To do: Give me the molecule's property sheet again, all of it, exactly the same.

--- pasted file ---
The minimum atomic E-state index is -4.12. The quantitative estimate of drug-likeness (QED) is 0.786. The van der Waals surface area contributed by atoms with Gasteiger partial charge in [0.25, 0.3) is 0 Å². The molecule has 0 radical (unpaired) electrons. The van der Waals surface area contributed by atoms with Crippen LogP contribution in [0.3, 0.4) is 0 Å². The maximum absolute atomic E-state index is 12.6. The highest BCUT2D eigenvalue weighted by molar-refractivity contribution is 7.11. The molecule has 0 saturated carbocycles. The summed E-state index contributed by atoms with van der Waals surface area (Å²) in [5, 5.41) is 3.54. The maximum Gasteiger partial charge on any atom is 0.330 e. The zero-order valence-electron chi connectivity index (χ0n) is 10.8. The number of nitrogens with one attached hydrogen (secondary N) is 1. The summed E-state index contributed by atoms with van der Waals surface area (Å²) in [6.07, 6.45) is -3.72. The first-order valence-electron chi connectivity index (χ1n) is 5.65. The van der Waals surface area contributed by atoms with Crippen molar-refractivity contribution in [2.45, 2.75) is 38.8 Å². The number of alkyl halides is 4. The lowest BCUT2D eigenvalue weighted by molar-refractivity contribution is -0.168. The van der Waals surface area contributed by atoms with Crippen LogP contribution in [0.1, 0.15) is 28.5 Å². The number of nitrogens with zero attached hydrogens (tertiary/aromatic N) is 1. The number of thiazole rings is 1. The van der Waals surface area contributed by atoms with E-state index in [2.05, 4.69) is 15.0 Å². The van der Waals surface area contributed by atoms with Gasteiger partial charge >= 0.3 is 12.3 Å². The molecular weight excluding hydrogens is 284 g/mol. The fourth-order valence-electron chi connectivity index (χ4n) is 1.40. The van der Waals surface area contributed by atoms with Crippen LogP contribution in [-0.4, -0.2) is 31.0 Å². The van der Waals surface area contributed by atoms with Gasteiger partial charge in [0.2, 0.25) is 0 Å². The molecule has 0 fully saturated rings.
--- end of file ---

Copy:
The minimum atomic E-state index is -4.12. The quantitative estimate of drug-likeness (QED) is 0.786. The van der Waals surface area contributed by atoms with Gasteiger partial charge in [0.25, 0.3) is 0 Å². The molecule has 0 radical (unpaired) electrons. The van der Waals surface area contributed by atoms with Crippen LogP contribution in [0.3, 0.4) is 0 Å². The maximum absolute atomic E-state index is 12.6. The highest BCUT2D eigenvalue weighted by molar-refractivity contribution is 7.11. The molecule has 0 saturated carbocycles. The summed E-state index contributed by atoms with van der Waals surface area (Å²) in [5, 5.41) is 3.54. The maximum Gasteiger partial charge on any atom is 0.330 e. The zero-order valence-electron chi connectivity index (χ0n) is 10.8. The number of nitrogens with one attached hydrogen (secondary N) is 1. The summed E-state index contributed by atoms with van der Waals surface area (Å²) in [6.07, 6.45) is -3.72. The first-order valence-electron chi connectivity index (χ1n) is 5.65. The van der Waals surface area contributed by atoms with Crippen molar-refractivity contribution in [2.45, 2.75) is 38.8 Å². The number of alkyl halides is 4. The lowest BCUT2D eigenvalue weighted by molar-refractivity contribution is -0.168. The van der Waals surface area contributed by atoms with Crippen LogP contribution in [0.1, 0.15) is 28.5 Å². The number of nitrogens with zero attached hydrogens (tertiary/aromatic N) is 1. The number of thiazole rings is 1. The van der Waals surface area contributed by atoms with E-state index in [2.05, 4.69) is 15.0 Å². The van der Waals surface area contributed by atoms with Gasteiger partial charge >= 0.3 is 12.3 Å². The molecular weight excluding hydrogens is 284 g/mol. The fourth-order valence-electron chi connectivity index (χ4n) is 1.40. The van der Waals surface area contributed by atoms with Crippen LogP contribution in [-0.4, -0.2) is 31.0 Å². The van der Waals surface area contributed by atoms with Gasteiger partial charge in [0.2, 0.25) is 0 Å². The molecule has 0 fully saturated rings.